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close this bookFunctional Adult Literacy (FAL) - Training Manual (DVV, UNICEF; 1996; 106 pages)
View the documentAcknowledgment
View the documentForeword
close this folderIntroduction
View the document0.1 Basic definitions
View the document0.2 Training Aims and Objectives
View the document0.3 Structure of this Manual
Open this folder and view contentsUnit One: Functional Adult Literacy and Its Implications
Open this folder and view contentsUnit Two: Facilitating Adult Learning
Open this folder and view contentsUnit Three: Facilitating FAL Classes
Open this folder and view contentsUnit Four: Organising and Managing FAL Programmes
Open this folder and view contentsUnit Five: Integrating Functional Adult Literacy in other Development Programmes
Open this folder and view contentsUnit Six: Monitoring and Evaluating Functional Adult Literacy Programmes
View the documentAnnex 1 - Sample Lesson Plan for Luganda Learners
View the documentAnnex 2 - Sample Lesson Plan for Runyankore/Rukiga
View the documentAnnex 3 - Sample Lesson Plan for Lusoga

0.1 Basic definitions


“Training” means preparing people for work in a system by enabling them to acquire the knowledge, skills and attitudes they need. The kind of training they need depends on several factors, including:


• The educational, social and occupational background of the trainee.
• The work he or she does or is likely to do.
• The methods to be used in doing the work.
• The opportunities and facilities available for the training.


- implies that people know nothing, and the teacher knows all.


- is passing information which has already been accepted as true.


- is giving knowledge.


- is acquiring knowledge in a way that does not stimulate action.



- is sharing.


- is understanding.


- is discovering by yourself.


- brings motivation to change.



- is guiding the learning process.


- accepting new knowledge and skills while passing on new ones at the same time.


An Instructor of Functional Adult Literacy is that person who guides and facilitates adult literacy learners during a learning session.

A Supervisor of Functional Adult Literacy is that person who ensures that instructors and adult learners are effectively involved in literacy activities.


A trainer is that person, who passes on Functional literacy skills and knowledge to the supervisors and instructors.

It is usual to make sure that trainers have a background suitable both for the training and the work. This means that recruitment must be done carefully.

When recruiting Instructors and Supervisors for Functional Adult Literacy Programme it is important to consider:


a) Their educational background (both their level of education and the subject areas).
b) Their competence in the language to be used.
c) How acceptable they are to the community.
d) Their age, which should be 18 years and above.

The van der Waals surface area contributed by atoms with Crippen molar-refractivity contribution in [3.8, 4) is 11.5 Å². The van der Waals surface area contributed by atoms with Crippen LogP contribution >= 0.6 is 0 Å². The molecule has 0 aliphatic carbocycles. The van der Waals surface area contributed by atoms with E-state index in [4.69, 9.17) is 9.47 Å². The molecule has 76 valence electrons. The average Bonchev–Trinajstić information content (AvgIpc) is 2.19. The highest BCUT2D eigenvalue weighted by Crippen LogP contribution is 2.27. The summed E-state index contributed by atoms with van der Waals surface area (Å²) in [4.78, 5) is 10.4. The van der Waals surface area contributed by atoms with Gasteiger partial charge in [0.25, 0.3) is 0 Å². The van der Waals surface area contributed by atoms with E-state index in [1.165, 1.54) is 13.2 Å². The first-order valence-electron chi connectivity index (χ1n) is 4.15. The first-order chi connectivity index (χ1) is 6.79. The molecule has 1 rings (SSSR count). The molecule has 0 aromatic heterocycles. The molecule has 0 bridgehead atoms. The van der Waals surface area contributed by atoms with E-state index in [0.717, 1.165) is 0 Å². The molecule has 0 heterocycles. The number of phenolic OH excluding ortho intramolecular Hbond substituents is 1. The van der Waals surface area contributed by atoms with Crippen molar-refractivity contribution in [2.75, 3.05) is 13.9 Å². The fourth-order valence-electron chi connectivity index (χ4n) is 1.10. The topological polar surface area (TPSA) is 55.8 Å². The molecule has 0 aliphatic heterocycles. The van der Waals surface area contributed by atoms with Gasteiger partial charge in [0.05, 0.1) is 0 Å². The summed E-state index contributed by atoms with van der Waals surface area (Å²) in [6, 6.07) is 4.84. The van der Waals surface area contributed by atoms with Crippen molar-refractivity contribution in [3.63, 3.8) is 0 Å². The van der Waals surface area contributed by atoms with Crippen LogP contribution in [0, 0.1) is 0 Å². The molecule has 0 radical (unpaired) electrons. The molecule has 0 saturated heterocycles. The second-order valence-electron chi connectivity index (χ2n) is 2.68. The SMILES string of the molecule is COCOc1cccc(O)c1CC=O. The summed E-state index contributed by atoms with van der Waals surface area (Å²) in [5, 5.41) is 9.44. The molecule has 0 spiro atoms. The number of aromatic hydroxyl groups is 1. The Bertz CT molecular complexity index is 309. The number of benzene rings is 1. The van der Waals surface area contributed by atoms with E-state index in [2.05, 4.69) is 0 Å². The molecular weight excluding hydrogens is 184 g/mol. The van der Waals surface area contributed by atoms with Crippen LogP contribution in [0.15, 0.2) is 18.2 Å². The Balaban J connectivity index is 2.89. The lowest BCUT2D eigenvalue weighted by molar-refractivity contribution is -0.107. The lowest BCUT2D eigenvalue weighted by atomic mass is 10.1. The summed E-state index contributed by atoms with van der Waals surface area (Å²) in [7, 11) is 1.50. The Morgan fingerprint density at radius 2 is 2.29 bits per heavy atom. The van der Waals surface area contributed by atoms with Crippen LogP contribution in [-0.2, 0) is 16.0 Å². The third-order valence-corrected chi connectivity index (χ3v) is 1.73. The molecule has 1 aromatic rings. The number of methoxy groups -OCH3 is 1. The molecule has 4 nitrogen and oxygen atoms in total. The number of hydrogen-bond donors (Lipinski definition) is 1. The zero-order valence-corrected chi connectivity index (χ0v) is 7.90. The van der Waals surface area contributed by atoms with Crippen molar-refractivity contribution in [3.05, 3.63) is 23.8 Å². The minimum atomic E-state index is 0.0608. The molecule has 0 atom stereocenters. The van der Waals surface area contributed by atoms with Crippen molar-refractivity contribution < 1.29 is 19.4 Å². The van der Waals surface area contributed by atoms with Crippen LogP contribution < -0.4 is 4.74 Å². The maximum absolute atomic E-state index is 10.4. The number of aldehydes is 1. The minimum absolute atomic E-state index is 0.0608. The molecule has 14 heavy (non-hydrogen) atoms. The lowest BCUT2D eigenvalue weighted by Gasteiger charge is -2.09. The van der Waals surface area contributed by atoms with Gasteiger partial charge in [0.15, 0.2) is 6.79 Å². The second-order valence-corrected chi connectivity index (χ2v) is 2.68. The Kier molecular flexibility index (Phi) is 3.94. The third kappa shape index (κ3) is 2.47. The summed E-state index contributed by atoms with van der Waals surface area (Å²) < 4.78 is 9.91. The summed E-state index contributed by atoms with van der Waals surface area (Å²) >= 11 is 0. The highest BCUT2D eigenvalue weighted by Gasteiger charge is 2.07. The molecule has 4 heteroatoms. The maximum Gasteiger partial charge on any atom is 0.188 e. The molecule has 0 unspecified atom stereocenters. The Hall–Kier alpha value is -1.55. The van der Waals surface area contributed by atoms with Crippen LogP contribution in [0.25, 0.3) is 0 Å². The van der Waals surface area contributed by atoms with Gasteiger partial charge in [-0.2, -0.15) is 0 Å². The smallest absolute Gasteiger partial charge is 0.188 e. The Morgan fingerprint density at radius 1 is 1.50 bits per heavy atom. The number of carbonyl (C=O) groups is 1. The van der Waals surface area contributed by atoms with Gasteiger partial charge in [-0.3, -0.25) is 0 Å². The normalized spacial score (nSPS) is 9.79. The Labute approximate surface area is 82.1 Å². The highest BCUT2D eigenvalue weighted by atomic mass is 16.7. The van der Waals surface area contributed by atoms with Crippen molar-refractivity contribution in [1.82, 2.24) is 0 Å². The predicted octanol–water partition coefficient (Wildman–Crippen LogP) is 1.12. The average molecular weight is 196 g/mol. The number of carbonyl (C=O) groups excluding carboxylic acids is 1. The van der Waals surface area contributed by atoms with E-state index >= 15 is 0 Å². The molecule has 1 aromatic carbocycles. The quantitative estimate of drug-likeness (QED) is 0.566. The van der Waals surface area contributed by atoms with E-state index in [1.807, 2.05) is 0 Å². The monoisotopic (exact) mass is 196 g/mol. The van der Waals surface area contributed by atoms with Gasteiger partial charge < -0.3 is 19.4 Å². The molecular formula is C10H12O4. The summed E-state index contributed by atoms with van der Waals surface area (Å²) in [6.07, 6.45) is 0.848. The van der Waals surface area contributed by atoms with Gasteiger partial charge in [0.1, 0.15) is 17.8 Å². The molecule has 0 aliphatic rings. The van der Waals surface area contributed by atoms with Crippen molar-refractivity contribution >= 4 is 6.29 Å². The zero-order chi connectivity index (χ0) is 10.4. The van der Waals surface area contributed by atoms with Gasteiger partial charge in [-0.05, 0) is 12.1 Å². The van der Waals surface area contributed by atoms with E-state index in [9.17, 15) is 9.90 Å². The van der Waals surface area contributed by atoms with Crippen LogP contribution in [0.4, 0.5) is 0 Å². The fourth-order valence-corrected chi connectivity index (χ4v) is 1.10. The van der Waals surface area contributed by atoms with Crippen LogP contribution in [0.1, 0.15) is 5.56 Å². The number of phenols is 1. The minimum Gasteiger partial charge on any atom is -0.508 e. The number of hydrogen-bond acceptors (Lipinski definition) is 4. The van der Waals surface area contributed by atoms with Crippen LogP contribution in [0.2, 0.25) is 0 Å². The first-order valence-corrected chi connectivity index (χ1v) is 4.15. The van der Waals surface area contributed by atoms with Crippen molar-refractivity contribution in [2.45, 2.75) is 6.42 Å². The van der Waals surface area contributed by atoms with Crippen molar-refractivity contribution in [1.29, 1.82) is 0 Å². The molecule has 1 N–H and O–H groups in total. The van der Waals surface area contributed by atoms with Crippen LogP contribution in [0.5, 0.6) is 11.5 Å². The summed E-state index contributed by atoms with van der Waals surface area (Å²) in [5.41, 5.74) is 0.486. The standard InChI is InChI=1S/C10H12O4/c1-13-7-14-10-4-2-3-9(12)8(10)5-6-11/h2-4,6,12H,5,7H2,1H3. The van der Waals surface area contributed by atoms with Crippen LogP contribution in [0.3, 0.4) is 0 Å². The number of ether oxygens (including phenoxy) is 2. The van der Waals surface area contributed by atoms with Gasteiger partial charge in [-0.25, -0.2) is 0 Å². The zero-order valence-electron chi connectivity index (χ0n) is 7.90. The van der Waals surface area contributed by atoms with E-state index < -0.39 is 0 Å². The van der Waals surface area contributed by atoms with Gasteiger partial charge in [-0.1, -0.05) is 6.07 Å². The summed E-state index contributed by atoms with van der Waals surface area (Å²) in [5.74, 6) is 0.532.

e) Their interest in the FAL Programme.
f) Their integrity.
g) Their concern for developing their community.

It is not always easy to find people who fulfil all these considerations. Sometimes, to ensure the fulfillment of one of these considerations, for example, acceptability to the community will carry more weight than age. As a result, even in the same group, different Instructors and Supervisors of Functional Adult Literacy Programme may require different types and amounts of training.

The work to be done and the methodology to be used by trainers will be covered when formulating the training objectives. Here, it may be useful to mention also the training opportunities and facilities available at the place and the time the training is to take place. Time and other resources, particularly financial ones, are both in very short supply. Instructors and Supervisors are usually working already or are expected to start working immediately. Even if there was time, there would be no money to given them a long period of training.


It has been said that the training of personnel for FAL should be acquired largely through short workshops and in the field. It is recommended, therefore, that the training of Instructors of Functional Adult Literacy Programme should be carried out as follows:


a) Initial Training: Consisting of a short workshop of a minimum of one week and a maximum of three weeks.

b) Further Training in the field: through


- refresher seminars
- one day briefing sessions
- circulars
- materials for instructors
- reference materials
- local publications in the language used (and newspapers if available)
- audio and video cassettes
- support from supervisors
- visits by training officers

0.1.5 METHOD.

This is a broadway of seeing and doing things. Each method has a set of strategies (specific acts to apply the method). For example, training as a method of imparting knowledge, attitudes and skills can be carried out through workshops, field visit or full course as strategies.

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